15 Canning Tips To Make Food Last For A Long Time

Survival News

Take these tried-and-tested canning tips from the experts so you can get it right for your prepping and self-sufficiency needs!

RELATED: Canning Jar | How-To Guide To Canning

In this article:

  1. Canning: A Must-Have Survival Skill
  2. Get a Good Book with Canning Tips
  3. From Start to Finish – Canning Should Be Organized
  4. Pectin Is a Great Canning Ingredient
  5. Botulism in Home Canned Food: Less Common Than You Think
  6. Let the Canner Make the Syrup
  7. Prep Canning Tips
  8. Time and Energy-Saving Canning Tips
  9. Soup and Stew Canning Tips
  10. Green Bean Canning Tips
  11. Canning Tips for Newbies: Start with Small Batches
  12. More Soup and Stew Canning Tips
  13. Yes, the Family Can, Can!
  14. Three F’s in Canning: Freeze Fish First
  15. Safety Tip: Don’t Leave Jars of Food in the Canner Overnight
  16. More Canning Tips in This Video from Proudly Northumberlan

Canning Tips and Tricks for Self-Sufficient Preppers

Canning: A Must-Have Survival Skill

One of the essential skills for preparedness and survival is canning–preserving food through pressure cooking in containers. This way, you can save money and store food to last a long time for sure.

When faced with any SHTF scenario, you can rest assure you will have plenty to eat as long as you plan ahead.

We have already covered the basics of canning and the two most common methods. The materials needed for canning has also been discussed in a previous post.

Learning how-to can be a learning curve, but if you have the determination to get involved in this self-sufficiency skill, you will get the hang of it in no time. All you need to do is consider the benefits of canning to realize the time you put in is worth it indeed.

So, here are the nifty canning tips for quick and easier food preservation which will also let you take your skills to the next level.

1. Get a Good Book with Canning Tips

Well-Preserved: Recipes and Techniques for Putting Up Small Batches of Seasonal Foods by Eugenia Bone is the book for gourmand canners who care more about stocking your pantry with variety than quantity and for urban canners who think it’s cool to have a larder in Soho.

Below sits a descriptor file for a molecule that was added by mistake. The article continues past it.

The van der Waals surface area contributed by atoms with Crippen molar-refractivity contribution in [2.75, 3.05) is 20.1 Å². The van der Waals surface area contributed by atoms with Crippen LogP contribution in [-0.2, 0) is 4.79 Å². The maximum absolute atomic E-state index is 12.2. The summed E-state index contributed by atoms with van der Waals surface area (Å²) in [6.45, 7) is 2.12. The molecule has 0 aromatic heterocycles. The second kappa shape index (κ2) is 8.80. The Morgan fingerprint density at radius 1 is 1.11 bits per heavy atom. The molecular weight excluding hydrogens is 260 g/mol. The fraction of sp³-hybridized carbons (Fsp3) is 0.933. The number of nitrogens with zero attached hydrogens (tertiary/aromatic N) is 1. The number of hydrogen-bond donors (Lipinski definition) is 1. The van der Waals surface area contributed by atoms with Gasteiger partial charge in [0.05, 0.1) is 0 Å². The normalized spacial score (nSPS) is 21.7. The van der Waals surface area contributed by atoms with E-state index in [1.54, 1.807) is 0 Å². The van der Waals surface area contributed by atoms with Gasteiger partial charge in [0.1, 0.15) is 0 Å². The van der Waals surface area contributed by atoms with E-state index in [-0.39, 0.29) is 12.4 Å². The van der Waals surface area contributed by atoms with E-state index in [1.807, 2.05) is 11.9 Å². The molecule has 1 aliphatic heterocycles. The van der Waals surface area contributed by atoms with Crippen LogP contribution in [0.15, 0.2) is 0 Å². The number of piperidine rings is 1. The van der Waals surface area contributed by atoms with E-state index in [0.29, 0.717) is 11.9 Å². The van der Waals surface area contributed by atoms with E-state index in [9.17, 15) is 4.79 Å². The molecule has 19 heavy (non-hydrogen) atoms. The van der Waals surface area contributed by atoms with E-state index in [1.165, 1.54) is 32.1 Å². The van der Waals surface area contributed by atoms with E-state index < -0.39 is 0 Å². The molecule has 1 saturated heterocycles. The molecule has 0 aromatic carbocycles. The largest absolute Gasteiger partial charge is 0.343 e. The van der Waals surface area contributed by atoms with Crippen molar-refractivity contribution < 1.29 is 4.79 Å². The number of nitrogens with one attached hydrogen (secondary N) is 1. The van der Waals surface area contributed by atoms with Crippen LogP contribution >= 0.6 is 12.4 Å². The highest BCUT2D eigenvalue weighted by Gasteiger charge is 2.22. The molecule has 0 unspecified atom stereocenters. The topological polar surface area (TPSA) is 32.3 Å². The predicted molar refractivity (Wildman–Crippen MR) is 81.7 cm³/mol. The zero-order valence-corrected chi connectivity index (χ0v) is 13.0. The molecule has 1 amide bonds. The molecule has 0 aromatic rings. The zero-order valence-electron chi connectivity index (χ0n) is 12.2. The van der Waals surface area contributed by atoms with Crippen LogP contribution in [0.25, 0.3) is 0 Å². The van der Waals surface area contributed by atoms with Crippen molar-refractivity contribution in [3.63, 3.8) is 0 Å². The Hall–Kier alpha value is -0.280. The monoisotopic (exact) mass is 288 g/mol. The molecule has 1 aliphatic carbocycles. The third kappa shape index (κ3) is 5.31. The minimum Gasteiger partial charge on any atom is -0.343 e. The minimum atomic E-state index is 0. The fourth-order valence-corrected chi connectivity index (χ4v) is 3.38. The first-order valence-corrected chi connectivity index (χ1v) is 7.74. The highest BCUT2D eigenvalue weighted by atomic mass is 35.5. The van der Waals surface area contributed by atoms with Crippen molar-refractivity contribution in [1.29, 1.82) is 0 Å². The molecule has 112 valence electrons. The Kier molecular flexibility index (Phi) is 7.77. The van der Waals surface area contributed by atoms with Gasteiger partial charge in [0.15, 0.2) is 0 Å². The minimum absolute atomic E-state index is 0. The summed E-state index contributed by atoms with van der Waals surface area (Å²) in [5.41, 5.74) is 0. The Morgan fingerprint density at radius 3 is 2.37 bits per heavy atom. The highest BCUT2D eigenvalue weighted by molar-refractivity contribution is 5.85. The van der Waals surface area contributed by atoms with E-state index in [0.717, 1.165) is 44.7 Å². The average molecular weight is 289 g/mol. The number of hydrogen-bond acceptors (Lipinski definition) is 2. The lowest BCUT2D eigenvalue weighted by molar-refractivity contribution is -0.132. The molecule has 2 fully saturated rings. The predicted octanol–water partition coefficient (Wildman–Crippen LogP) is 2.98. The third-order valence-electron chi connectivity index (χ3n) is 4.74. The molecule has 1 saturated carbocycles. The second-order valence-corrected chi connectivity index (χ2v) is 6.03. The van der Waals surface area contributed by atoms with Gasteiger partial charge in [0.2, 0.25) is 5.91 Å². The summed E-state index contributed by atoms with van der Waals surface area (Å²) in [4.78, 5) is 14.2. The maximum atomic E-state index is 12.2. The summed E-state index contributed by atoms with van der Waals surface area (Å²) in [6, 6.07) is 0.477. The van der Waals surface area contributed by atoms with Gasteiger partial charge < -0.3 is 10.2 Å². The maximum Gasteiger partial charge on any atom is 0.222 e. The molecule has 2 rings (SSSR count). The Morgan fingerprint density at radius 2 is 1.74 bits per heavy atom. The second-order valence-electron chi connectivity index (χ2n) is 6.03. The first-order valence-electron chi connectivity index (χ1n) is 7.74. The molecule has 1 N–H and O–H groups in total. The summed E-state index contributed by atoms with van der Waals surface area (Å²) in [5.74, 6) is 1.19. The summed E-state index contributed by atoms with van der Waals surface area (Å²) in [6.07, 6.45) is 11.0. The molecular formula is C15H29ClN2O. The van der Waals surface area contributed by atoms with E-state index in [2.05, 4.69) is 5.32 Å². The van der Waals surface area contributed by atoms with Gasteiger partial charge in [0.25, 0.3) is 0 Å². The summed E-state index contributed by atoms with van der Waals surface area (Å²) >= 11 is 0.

Put ‘Em Up! A Comprehensive Home Preserving Guide for the Creative Cook by Sherri Brooks Vinton is an inspiring resource for new canners and for folks who like to have pretty pictures along with exceptionally interesting canning recipes.

The Big Book of Preserving the Harvest: 150 Recipes for Freezing, Canning, Drying, and Pickling Fruits and Vegetables by Carol W. Costenbader is for you if you’re looking for a comprehensive canning guide with straightforward, easy-to-understand instructions.

The Joy of Pickling: 250 Flavor-Packed Recipes for All Kinds of Produce from Garden or Market by Linda Ziedrich will delight anyone who loves exploring the history and culinary traditions. Of course, pickle love is a must!

To read the full article click here.

2. From Start to Finish – Canning Should Be Organized

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It’s important to stay focused during the whole process, to properly monitor the progress and not to forget an important step. Time is of the essence when it comes to this method of preserving food.

The object is to get the food processed as quickly as possible, from preparation to sealing, to reduce the risk of food deterioration which could affect the finished product.

Keep your guidelines handy for quick reviewing and always prepare to stay the course and finish the process. See more here.

3. Pectin Is a Great Canning Ingredient

According to Allrecipes.com, pectin–an essential gelling agent–is found naturally in many fruits, such as apples, plums, and oranges. Most canning recipes call for added pectin, in either liquid or powdered form; there are also special pectins available for making low-sugar preserves.